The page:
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Heart Failure

Heart failure, also called congestive heart failure, is a condition in which the heart cannot pump enough oxygenated blood to meet the needs of the body's other organs. The heart keeps pumping, but not as efficiently as a healthy heart. Usually, the loss in the heart's pumping action is a symptom of an underlying heart problem. Heart failure affects nearly 5 million US adults. It is on the rise with an estimated 400,000 to 700,000 new cases each year.

At Crouse Hospital, we offer a full range of interventional and diagnostic cardiac care services. Our use of evidence-based treatment guidelines promotes consistency of care and positive patient outcomes. On a monthly basis, a special team of doctors, nurses, pharmacists, nutritionists, cardiac rehab nurses, quality improvement staff, and emergency response personnel meets to review the care of our heart failure patients and identify opportunities for improvement.

The charts below demonstrate how Crouse Hospital compares with other providers in the treatment of heart failure.

July 1, 2012 - June 30, 2013

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Why is this important?
Heart failure is a chronic condition. It results in symptoms such as shortness of breath, dizziness, and fatigue. Before you leave the hospital, the staff should provide you with information to help you manage the symptoms after you get home. The information should include your

  • Activity level (what you can and can’t do)
  • Diet (what you should, and shouldn’t eat or drink)
  • Medications
  • Follow-up appointment
  • Watching your daily weight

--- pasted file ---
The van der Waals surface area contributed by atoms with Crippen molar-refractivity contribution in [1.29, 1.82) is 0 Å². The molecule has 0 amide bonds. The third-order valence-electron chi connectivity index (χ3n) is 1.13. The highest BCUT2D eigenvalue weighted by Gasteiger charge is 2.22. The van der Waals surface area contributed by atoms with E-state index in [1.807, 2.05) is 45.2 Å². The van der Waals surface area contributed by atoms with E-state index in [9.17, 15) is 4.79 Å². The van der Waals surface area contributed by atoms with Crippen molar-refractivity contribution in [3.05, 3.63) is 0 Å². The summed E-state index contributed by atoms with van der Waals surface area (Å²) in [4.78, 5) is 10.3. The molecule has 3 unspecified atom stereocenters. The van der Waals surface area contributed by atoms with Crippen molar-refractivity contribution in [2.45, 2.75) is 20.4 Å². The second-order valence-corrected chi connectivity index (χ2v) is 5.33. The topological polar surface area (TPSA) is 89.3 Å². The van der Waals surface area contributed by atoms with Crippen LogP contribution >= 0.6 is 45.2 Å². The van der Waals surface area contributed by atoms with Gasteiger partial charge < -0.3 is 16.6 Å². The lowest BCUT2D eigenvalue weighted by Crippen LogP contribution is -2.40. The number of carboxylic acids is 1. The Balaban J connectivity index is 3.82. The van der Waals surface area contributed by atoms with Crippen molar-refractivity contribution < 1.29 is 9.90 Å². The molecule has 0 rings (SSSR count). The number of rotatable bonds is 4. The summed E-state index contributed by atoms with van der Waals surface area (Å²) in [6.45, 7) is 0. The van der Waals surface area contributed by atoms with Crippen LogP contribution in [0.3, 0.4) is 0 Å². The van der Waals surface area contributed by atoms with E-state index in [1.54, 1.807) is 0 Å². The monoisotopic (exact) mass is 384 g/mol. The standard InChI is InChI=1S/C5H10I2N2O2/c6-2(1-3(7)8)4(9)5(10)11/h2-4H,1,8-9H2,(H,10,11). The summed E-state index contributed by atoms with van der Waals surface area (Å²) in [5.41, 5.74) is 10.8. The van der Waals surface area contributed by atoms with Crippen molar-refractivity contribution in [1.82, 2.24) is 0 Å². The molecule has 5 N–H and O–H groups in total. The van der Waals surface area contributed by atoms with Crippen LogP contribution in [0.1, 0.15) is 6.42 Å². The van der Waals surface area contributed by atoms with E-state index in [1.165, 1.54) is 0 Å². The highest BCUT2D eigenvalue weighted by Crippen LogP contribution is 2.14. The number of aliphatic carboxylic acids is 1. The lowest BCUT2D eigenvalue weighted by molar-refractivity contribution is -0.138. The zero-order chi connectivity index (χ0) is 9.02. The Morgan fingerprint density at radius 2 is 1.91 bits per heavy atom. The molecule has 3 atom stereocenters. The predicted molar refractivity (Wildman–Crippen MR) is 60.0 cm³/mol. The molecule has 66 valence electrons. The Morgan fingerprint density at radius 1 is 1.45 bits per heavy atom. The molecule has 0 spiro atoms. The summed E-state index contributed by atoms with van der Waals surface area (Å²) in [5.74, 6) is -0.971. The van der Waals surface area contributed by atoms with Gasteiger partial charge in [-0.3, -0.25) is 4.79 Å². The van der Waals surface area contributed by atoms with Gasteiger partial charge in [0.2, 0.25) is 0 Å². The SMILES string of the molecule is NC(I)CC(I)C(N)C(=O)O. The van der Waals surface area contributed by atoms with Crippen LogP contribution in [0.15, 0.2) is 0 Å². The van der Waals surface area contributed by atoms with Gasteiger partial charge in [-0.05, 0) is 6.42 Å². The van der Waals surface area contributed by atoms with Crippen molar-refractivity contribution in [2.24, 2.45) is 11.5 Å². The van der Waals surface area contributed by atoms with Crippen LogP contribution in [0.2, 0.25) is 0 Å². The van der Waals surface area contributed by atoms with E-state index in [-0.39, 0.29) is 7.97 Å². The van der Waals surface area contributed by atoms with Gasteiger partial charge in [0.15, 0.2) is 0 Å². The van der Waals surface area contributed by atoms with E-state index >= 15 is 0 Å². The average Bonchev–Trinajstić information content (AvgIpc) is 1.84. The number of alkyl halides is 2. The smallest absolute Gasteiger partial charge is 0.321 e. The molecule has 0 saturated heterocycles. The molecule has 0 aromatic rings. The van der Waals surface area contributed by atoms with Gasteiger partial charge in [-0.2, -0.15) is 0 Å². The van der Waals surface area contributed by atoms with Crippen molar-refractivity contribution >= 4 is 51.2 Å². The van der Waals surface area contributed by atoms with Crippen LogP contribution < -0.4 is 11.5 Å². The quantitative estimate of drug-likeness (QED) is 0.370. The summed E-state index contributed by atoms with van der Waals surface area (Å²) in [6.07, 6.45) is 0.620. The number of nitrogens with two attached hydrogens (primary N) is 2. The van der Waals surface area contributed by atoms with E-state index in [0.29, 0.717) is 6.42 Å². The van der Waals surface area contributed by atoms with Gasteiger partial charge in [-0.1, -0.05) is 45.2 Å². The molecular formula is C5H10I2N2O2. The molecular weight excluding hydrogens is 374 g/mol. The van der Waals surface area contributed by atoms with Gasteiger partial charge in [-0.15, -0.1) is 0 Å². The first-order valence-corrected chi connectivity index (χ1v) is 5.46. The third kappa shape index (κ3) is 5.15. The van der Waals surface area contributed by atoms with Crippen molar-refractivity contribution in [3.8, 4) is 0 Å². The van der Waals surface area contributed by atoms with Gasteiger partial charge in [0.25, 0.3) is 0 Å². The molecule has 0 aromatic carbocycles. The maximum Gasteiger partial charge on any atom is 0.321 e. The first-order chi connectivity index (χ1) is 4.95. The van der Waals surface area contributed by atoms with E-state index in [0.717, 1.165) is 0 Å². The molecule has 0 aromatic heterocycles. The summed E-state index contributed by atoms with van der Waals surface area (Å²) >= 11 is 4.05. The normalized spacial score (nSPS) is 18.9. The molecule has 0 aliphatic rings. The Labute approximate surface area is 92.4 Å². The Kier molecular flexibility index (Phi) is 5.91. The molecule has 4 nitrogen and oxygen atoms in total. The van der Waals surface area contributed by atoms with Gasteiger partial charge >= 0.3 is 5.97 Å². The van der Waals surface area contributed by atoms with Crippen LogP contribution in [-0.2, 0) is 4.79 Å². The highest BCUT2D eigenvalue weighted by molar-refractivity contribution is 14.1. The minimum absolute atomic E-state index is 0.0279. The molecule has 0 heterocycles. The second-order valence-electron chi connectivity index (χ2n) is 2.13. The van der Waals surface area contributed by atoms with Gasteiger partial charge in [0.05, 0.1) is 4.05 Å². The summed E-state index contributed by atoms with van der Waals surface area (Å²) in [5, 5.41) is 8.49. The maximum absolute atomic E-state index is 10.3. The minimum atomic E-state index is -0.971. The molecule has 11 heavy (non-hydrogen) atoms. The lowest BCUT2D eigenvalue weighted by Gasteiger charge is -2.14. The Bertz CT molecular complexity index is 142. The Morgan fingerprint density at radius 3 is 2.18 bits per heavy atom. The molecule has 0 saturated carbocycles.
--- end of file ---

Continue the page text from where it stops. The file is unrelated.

• What to do if your symptoms get worse

July 1, 2012 - June 30, 2013


Why is this important?
The proper treatment for heart failure depends on what area of your heart is affected. An important test is to check how your heart is pumping, called an “evaluation of the left ventricular systolic function.” It can tell your health care provider whether the left side of your heart is pumping properly. Other ways to check on how your heart is pumping include:

  • Your medical history
  • A physical examination
  • Listening to your heart sounds
  • Other tests as ordered by a physician (like an ECG, chest X-ray, blood work or echocardiogram)

July 1, 2012 - June 30, 2013


Why is this important?
ACE (angiotensin converting enzyme) inhibitors and ARBs (angiotensin receptor blockers) are medicines used to treat patients with heart failure and are particularly beneficial in those patients with heart failure and decreased function of the left side of the heart. Early treatment with ACE inhibitors and ARBs in patients who have heart failure symptoms or decreased heart function after a heart attack can also reduce their risk of death from future heart attacks. ACE inhibitors and ARBs work by limiting the effects of a hormone that narrows blood vessels, and may thus lower blood pressure and reduce the work the heart has to perform. Since the ways in which these two kinds of drugs work are different, your doctor will decide which drug is most appropriate for you. If you have a heart attack and/or heart failure, you should get a prescription for ACE inhibitors or ARBs if you have decreased heart function before you leave the hospital.

The rates displayed in these graphs are from data reported for discharges July 1, 2012 through June 30, 2013 (unless otherwise noted). For more current information about Crouse Hospital’s progress in this area, contact our Quality Improvement Department.


CQ - Crouse Quality

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